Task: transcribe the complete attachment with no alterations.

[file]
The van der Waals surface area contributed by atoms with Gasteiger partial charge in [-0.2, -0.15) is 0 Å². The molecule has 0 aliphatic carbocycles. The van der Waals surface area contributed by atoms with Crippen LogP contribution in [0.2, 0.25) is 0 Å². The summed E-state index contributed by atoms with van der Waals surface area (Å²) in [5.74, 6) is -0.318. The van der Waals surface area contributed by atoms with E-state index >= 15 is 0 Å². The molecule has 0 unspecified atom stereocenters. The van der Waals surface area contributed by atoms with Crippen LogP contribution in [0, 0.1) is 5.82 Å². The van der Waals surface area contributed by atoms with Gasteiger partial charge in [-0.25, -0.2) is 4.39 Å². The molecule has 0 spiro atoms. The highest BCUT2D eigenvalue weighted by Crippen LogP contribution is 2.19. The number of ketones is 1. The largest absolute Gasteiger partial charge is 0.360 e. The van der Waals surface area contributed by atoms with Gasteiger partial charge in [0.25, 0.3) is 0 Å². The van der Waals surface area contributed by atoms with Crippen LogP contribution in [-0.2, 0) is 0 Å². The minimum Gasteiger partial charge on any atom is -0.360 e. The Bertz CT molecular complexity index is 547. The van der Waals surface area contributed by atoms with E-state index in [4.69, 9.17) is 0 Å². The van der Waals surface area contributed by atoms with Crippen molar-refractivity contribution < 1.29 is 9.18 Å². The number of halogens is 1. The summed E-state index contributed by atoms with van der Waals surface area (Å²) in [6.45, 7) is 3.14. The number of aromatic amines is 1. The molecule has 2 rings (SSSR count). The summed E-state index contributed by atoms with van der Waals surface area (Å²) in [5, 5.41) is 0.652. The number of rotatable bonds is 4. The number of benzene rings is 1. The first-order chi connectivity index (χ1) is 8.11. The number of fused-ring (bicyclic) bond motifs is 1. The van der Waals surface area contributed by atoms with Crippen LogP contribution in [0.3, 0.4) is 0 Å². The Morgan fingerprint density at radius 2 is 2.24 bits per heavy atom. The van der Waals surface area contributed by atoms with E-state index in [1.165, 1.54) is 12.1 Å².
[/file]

The van der Waals surface area contributed by atoms with Gasteiger partial charge in [-0.2, -0.15) is 0 Å². The molecule has 0 aliphatic carbocycles. The van der Waals surface area contributed by atoms with Crippen LogP contribution in [0.2, 0.25) is 0 Å². The summed E-state index contributed by atoms with van der Waals surface area (Å²) in [5.74, 6) is -0.318. The van der Waals surface area contributed by atoms with E-state index >= 15 is 0 Å². The molecule has 0 unspecified atom stereocenters. The van der Waals surface area contributed by atoms with Crippen LogP contribution in [0, 0.1) is 5.82 Å². The van der Waals surface area contributed by atoms with Gasteiger partial charge in [-0.25, -0.2) is 4.39 Å². The molecule has 0 spiro atoms. The highest BCUT2D eigenvalue weighted by Crippen LogP contribution is 2.19. The number of ketones is 1. The largest absolute Gasteiger partial charge is 0.360 e. The van der Waals surface area contributed by atoms with Gasteiger partial charge in [0.25, 0.3) is 0 Å². The van der Waals surface area contributed by atoms with Crippen LogP contribution in [-0.2, 0) is 0 Å². The minimum Gasteiger partial charge on any atom is -0.360 e. The Bertz CT molecular complexity index is 547. The van der Waals surface area contributed by atoms with E-state index in [4.69, 9.17) is 0 Å². The van der Waals surface area contributed by atoms with Crippen molar-refractivity contribution < 1.29 is 9.18 Å². The number of halogens is 1. The summed E-state index contributed by atoms with van der Waals surface area (Å²) in [6.45, 7) is 3.14. The number of aromatic amines is 1. The molecule has 2 rings (SSSR count). The summed E-state index contributed by atoms with van der Waals surface area (Å²) in [5, 5.41) is 0.652. The number of rotatable bonds is 4. The number of benzene rings is 1. The first-order chi connectivity index (χ1) is 8.11. The number of fused-ring (bicyclic) bond motifs is 1. The van der Waals surface area contributed by atoms with Crippen LogP contribution in [0.3, 0.4) is 0 Å². The Morgan fingerprint density at radius 2 is 2.24 bits per heavy atom. The van der Waals surface area contributed by atoms with E-state index in [1.165, 1.54) is 12.1 Å².